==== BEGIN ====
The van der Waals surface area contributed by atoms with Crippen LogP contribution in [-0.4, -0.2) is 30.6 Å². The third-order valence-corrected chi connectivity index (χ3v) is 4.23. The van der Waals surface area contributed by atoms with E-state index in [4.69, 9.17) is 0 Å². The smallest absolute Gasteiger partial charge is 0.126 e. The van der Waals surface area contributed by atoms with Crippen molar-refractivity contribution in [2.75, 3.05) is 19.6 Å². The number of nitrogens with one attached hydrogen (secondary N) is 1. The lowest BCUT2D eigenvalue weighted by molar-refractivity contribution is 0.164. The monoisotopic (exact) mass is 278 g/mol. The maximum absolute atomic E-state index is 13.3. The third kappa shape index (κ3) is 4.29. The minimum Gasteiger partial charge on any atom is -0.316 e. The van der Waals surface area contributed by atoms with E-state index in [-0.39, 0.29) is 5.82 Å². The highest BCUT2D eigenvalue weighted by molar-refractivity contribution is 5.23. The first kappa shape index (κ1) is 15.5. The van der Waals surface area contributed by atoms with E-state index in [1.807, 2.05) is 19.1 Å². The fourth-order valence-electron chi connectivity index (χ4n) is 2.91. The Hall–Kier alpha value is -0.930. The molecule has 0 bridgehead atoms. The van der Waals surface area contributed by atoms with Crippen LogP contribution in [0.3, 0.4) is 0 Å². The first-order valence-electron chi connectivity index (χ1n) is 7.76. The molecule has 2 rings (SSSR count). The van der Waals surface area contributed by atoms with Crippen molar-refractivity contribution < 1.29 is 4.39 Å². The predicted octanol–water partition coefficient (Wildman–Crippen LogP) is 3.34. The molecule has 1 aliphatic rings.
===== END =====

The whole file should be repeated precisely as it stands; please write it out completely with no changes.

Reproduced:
The van der Waals surface area contributed by atoms with Crippen LogP contribution in [-0.4, -0.2) is 30.6 Å². The third-order valence-corrected chi connectivity index (χ3v) is 4.23. The van der Waals surface area contributed by atoms with E-state index in [4.69, 9.17) is 0 Å². The smallest absolute Gasteiger partial charge is 0.126 e. The van der Waals surface area contributed by atoms with Crippen molar-refractivity contribution in [2.75, 3.05) is 19.6 Å². The number of nitrogens with one attached hydrogen (secondary N) is 1. The lowest BCUT2D eigenvalue weighted by molar-refractivity contribution is 0.164. The monoisotopic (exact) mass is 278 g/mol. The maximum absolute atomic E-state index is 13.3. The third kappa shape index (κ3) is 4.29. The minimum Gasteiger partial charge on any atom is -0.316 e. The van der Waals surface area contributed by atoms with E-state index in [-0.39, 0.29) is 5.82 Å². The highest BCUT2D eigenvalue weighted by molar-refractivity contribution is 5.23. The first kappa shape index (κ1) is 15.5. The van der Waals surface area contributed by atoms with E-state index in [1.807, 2.05) is 19.1 Å². The fourth-order valence-electron chi connectivity index (χ4n) is 2.91. The Hall–Kier alpha value is -0.930. The molecule has 0 bridgehead atoms. The van der Waals surface area contributed by atoms with Crippen LogP contribution in [0.3, 0.4) is 0 Å². The first-order valence-electron chi connectivity index (χ1n) is 7.76. The molecule has 2 rings (SSSR count). The van der Waals surface area contributed by atoms with Crippen molar-refractivity contribution < 1.29 is 4.39 Å². The predicted octanol–water partition coefficient (Wildman–Crippen LogP) is 3.34. The molecule has 1 aliphatic rings.